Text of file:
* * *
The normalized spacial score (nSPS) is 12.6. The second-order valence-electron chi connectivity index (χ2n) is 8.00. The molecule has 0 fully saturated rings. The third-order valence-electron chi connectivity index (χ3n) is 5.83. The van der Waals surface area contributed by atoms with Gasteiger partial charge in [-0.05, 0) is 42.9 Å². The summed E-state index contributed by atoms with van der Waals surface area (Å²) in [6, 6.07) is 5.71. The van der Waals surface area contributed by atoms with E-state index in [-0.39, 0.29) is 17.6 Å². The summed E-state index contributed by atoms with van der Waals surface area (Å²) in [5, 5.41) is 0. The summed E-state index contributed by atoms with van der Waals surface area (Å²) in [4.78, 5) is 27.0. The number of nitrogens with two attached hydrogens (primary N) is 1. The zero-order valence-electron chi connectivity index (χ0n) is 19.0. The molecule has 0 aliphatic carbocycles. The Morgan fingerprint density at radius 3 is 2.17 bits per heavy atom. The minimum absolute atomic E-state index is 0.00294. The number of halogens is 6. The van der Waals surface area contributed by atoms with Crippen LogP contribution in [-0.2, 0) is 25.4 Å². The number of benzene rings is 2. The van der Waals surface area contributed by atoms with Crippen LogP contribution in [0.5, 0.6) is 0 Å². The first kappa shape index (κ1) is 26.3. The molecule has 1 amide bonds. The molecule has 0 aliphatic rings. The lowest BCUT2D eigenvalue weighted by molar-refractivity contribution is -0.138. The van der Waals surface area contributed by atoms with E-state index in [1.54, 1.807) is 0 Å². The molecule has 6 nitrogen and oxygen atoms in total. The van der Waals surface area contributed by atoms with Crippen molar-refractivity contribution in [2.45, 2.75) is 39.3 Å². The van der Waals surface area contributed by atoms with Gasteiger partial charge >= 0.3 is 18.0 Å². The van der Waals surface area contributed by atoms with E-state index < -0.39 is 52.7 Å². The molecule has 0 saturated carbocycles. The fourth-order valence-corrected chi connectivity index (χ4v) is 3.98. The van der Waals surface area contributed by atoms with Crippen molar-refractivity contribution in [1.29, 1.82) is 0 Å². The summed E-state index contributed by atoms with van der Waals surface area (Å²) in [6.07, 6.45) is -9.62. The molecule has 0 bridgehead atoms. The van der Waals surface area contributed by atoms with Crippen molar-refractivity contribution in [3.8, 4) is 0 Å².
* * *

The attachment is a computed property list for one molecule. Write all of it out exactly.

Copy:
The normalized spacial score (nSPS) is 12.6. The second-order valence-electron chi connectivity index (χ2n) is 8.00. The molecule has 0 fully saturated rings. The third-order valence-electron chi connectivity index (χ3n) is 5.83. The van der Waals surface area contributed by atoms with Gasteiger partial charge in [-0.05, 0) is 42.9 Å². The summed E-state index contributed by atoms with van der Waals surface area (Å²) in [6, 6.07) is 5.71. The van der Waals surface area contributed by atoms with E-state index in [-0.39, 0.29) is 17.6 Å². The summed E-state index contributed by atoms with van der Waals surface area (Å²) in [5, 5.41) is 0. The summed E-state index contributed by atoms with van der Waals surface area (Å²) in [4.78, 5) is 27.0. The number of nitrogens with two attached hydrogens (primary N) is 1. The zero-order valence-electron chi connectivity index (χ0n) is 19.0. The molecule has 0 aliphatic carbocycles. The Morgan fingerprint density at radius 3 is 2.17 bits per heavy atom. The minimum absolute atomic E-state index is 0.00294. The number of halogens is 6. The van der Waals surface area contributed by atoms with Crippen LogP contribution in [-0.2, 0) is 25.4 Å². The number of benzene rings is 2. The van der Waals surface area contributed by atoms with Crippen LogP contribution in [0.5, 0.6) is 0 Å². The first kappa shape index (κ1) is 26.3. The molecule has 1 amide bonds. The molecule has 0 aliphatic rings. The lowest BCUT2D eigenvalue weighted by molar-refractivity contribution is -0.138. The van der Waals surface area contributed by atoms with E-state index in [1.54, 1.807) is 0 Å². The molecule has 6 nitrogen and oxygen atoms in total. The van der Waals surface area contributed by atoms with Crippen molar-refractivity contribution in [2.45, 2.75) is 39.3 Å². The van der Waals surface area contributed by atoms with Gasteiger partial charge >= 0.3 is 18.0 Å². The van der Waals surface area contributed by atoms with E-state index < -0.39 is 52.7 Å². The molecule has 0 saturated carbocycles. The fourth-order valence-corrected chi connectivity index (χ4v) is 3.98. The van der Waals surface area contributed by atoms with Crippen molar-refractivity contribution in [1.29, 1.82) is 0 Å². The summed E-state index contributed by atoms with van der Waals surface area (Å²) in [6.07, 6.45) is -9.62. The molecule has 0 bridgehead atoms. The van der Waals surface area contributed by atoms with Crippen molar-refractivity contribution in [3.8, 4) is 0 Å².